The Colonial and Howard Warner

This sign is located at N41 51.630 W81 57.011.

 

“Warner” and “Geneva-on-the-Lake” go together like French fries and ketchup.

Reuben and Maria Baldwin Warner arrived in the Geneva Township wilderness in 1828. They came boat, but their belongings arrived on an ox-cart and included the English Mulberry china set that was their wedding present. They had purchased 300 acres of land in the township, the second tract of the Battel Tract in the Connecticut Western Reserve. They sold five acres of that tract in 1830 to Cullen and Lewis Spencer, brothers of Platt R. Spencer. This lakefront land would become the germ of Geneva-on-the-Lake, the resort community, and much of the Warner farm would become “The Strip.”

An 1873 map shows the Warner family's holdings in the area of Sturgeon Point, where the resort got its start just four years earlier.

An 1873 map shows the Warner family’s holdings in the area of Sturgeon Point, where the resort got its start just four years earlier.

The Warners had three children: Truman, Abigail and Nelson. Nelson married Laura Sullivan and they had five children. Like his parents, the couple lived in a log cabin for a number of years. They eventually built a four-room, frame farmhouse and, in 1887, opened Orchard House to the first summer boarders at Geneva-on-the-Lake. Up to that point, the resort had not offered overnight accommodations, except for camping, and at the Warren E. Spencer “Rose Cottage,” later Pennsylvania Lodge.

 

The Colonial Cottage was the four-room farmhouse that Nelson and Laura Warner built on their Geneva Township land. It later became known as the Hotel Colonial. From the David Tobias postcard collection.

The Colonial Cottage was the four-room farmhouse that Nelson and Laura Warner built on their Geneva Township land. It later became known as the Hotel Colonial. From the David Tobias postcard collection.

 

The coming of the Nickel Plate railroad to Ashtabula County in 1882 was a significant factor in the resort town’s development. Guests could travel from both east and west points on the railroad, which had a station in Geneva. Nelson Warner owned a horse and surrey, which he would  use to transport guests from the train station to Warner’s boardinghouse. Mrs. Warner greeted the guests from the porch and offered them lemonade. Many of these guests would stay for the entire summer.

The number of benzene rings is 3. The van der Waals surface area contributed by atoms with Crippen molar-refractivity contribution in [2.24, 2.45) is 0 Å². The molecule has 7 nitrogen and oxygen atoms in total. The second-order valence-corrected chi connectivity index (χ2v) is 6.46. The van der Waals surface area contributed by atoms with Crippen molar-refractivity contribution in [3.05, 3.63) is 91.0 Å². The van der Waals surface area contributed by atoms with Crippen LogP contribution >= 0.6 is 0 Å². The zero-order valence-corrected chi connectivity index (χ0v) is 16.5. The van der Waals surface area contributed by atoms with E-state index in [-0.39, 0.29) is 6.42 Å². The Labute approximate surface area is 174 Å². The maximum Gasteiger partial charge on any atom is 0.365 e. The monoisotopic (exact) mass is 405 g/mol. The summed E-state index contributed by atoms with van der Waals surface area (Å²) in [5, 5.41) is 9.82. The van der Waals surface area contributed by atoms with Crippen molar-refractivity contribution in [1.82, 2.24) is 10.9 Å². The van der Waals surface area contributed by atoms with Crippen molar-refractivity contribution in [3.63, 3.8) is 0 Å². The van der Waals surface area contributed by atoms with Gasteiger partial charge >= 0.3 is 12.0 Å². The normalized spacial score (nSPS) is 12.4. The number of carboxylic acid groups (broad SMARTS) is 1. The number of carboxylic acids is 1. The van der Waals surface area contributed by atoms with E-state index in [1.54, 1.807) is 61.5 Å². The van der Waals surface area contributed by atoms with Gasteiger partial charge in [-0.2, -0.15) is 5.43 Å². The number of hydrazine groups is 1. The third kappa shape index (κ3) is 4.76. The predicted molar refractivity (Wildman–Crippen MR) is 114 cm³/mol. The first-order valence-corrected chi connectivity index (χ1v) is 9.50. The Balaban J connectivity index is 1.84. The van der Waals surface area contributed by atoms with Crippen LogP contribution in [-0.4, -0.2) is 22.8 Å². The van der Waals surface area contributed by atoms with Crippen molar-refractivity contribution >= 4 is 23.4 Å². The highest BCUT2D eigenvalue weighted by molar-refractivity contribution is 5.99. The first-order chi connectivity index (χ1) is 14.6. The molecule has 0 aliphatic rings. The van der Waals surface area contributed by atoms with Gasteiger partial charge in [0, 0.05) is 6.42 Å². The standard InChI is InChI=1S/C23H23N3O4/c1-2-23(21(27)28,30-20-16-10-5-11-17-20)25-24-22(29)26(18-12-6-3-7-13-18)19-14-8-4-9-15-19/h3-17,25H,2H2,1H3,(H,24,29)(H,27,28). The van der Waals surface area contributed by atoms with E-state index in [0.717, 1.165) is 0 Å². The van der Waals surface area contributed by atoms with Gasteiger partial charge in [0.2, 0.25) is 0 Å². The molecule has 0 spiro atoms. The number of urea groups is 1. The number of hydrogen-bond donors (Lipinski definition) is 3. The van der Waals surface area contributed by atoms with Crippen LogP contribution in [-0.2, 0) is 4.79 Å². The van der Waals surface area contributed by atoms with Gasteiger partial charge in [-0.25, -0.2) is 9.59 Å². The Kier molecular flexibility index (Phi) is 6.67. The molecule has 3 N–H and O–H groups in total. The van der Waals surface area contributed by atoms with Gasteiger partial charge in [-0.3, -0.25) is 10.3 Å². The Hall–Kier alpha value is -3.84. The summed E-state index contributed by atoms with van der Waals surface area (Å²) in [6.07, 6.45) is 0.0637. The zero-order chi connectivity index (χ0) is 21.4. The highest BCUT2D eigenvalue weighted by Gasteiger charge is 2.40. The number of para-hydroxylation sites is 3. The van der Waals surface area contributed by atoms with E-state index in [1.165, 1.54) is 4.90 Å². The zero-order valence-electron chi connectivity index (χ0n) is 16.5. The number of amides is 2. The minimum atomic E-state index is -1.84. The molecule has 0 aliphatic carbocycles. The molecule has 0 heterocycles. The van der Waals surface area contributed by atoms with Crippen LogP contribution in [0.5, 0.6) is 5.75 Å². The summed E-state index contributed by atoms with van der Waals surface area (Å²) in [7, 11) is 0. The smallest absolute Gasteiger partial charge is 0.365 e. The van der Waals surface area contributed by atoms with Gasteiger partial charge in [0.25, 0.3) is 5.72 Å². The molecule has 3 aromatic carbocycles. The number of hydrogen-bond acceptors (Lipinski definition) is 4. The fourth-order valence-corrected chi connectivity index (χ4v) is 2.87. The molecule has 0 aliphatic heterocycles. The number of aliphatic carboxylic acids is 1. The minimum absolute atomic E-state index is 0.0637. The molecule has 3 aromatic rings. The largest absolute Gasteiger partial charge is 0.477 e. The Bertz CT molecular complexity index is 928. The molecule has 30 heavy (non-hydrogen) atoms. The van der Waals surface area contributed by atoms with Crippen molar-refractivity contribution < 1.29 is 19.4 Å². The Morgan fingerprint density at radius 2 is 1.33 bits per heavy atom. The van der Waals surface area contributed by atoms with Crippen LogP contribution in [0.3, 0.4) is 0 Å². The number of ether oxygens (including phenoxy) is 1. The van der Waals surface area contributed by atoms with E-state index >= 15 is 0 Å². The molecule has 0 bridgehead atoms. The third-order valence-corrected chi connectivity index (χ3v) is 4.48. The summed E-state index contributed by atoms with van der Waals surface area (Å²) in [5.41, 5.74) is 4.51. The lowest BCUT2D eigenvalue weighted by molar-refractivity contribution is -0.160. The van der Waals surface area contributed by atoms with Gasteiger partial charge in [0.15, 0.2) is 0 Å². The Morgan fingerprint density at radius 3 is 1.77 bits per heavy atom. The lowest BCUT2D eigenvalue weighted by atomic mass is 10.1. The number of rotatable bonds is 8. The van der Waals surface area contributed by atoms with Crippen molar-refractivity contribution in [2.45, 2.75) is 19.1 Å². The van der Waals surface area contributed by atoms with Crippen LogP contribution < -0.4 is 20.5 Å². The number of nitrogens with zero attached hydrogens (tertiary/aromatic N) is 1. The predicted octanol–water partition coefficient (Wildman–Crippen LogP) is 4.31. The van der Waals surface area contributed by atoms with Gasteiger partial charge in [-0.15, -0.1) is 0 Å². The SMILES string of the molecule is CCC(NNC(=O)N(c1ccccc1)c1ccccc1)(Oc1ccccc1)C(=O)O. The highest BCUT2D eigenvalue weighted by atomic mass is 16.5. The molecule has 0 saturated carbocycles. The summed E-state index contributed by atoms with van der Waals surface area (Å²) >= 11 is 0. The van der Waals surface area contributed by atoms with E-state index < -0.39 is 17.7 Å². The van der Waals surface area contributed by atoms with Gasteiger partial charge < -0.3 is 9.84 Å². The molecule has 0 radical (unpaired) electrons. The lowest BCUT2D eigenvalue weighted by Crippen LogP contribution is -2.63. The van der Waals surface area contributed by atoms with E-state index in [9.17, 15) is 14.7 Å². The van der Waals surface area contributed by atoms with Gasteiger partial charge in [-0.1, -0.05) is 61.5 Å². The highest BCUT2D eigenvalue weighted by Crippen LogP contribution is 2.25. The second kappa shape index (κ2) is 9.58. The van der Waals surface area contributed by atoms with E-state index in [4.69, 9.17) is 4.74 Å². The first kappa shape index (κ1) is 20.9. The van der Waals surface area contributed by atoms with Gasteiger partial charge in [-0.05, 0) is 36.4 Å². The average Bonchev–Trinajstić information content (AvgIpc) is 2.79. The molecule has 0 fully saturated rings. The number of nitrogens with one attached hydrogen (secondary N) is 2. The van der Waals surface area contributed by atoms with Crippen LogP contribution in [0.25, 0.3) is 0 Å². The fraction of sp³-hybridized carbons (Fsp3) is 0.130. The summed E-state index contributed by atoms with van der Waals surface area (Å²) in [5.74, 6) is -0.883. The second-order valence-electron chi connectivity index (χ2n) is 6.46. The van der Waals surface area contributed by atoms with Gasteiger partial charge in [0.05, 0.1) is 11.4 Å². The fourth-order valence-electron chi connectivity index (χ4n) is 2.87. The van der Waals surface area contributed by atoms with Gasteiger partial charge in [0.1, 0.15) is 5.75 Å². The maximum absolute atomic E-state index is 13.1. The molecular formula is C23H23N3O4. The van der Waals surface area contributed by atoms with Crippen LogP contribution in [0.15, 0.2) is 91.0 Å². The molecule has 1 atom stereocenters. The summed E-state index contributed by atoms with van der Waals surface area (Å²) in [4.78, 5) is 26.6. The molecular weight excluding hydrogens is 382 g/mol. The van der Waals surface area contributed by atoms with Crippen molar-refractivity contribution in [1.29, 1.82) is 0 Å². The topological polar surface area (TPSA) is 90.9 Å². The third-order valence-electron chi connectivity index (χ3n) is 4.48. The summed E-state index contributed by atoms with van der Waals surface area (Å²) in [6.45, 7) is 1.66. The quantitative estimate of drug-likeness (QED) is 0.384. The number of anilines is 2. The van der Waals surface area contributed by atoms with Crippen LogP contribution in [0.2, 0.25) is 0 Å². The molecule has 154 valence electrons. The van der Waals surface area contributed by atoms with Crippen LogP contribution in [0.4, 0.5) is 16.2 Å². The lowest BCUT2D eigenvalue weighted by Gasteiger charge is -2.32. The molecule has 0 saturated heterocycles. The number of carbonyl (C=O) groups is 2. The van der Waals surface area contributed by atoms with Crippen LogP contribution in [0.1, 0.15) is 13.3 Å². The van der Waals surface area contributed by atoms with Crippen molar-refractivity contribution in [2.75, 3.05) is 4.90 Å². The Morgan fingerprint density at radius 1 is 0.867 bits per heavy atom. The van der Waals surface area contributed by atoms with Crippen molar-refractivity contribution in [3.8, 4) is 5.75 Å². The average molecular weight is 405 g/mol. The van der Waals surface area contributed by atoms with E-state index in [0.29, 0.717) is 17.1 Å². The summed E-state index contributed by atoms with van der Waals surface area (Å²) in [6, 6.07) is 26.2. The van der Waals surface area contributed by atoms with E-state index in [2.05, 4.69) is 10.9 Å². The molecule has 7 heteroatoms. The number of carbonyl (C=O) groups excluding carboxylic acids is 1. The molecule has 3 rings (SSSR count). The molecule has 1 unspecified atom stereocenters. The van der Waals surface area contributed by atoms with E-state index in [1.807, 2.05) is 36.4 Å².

One of their sons, Charles, stayed on the old Warner acreage after marrying Myrtle Butler in 1902. The couple looked after Nelson and Laura until their deaths. The lakefront property owned by the Warners was split between the two living sisters and Charles’ brother.

In 1907 Charles and Myrtle Warner built their own large house from lumber cut on the Warner acreage. They carried on the summer boarder business under “Hotel Colonial.”

Charles was a tireless promoter of the resort and was instrumental in bringing electricity, city water and sewer and the golf course to the village. The center of the golf course is land donated from the Warner farm.

He pushed for incorporation of the village and in 1928, Charles Warner became the first Mayor of GOTL. He also served as president of the area school board and helped design and build the Spencer School Building (no longer standing). He also oversaw the first power plant at GOTL and was a director of the Lake Shore Water Co. His hobbies included a magnificent flower garden and apple orchard. He also made maple syrup, and he suffered his fatal heart attack while tapping the trees in his sugar bush.

The Warners’ son, Howard Tye, followed his father as mayor. Howard became a lawyer and began practicing law in October 1930. He was the first judge of the County Court of Ashtabula County; indeed, Warner helped the Ohio Legislature create these courts to eliminate the former justice of the peace system.

Howard and his wife Katherine Horner had two children, Joann and Charla. For many years, the family and grandchildren spent their summers enjoying the lakefront from the land Reuben and Maria had purchased more than a century prior.

The Warners’ holdings at the resort included the Homestead, a boardinghouse that Tomas “Uncle Tom” Kainaroi, purchased from Reuben Warner’s granddaughter. Kainaroi converted the house to a summer home and office for his cottage business.

The Colonial, although no longer under Warner ownership, continues to serve the tourists who come to Geneva-on-the-Lake for relaxation and fun. It is owned by P.J.Macchia, whose late father, Pete, purchased and converted to various uses. Under P.J.’s ownership, the house was returned to the tourist trade and is rented by the week.

Further reading, The Beachcomber, July 28, 1947.

warners

Also see Wendy Koile’s discussion of the Warner diary in “Geneva on the Lake: A History of Ohio’s First Summer Resort.”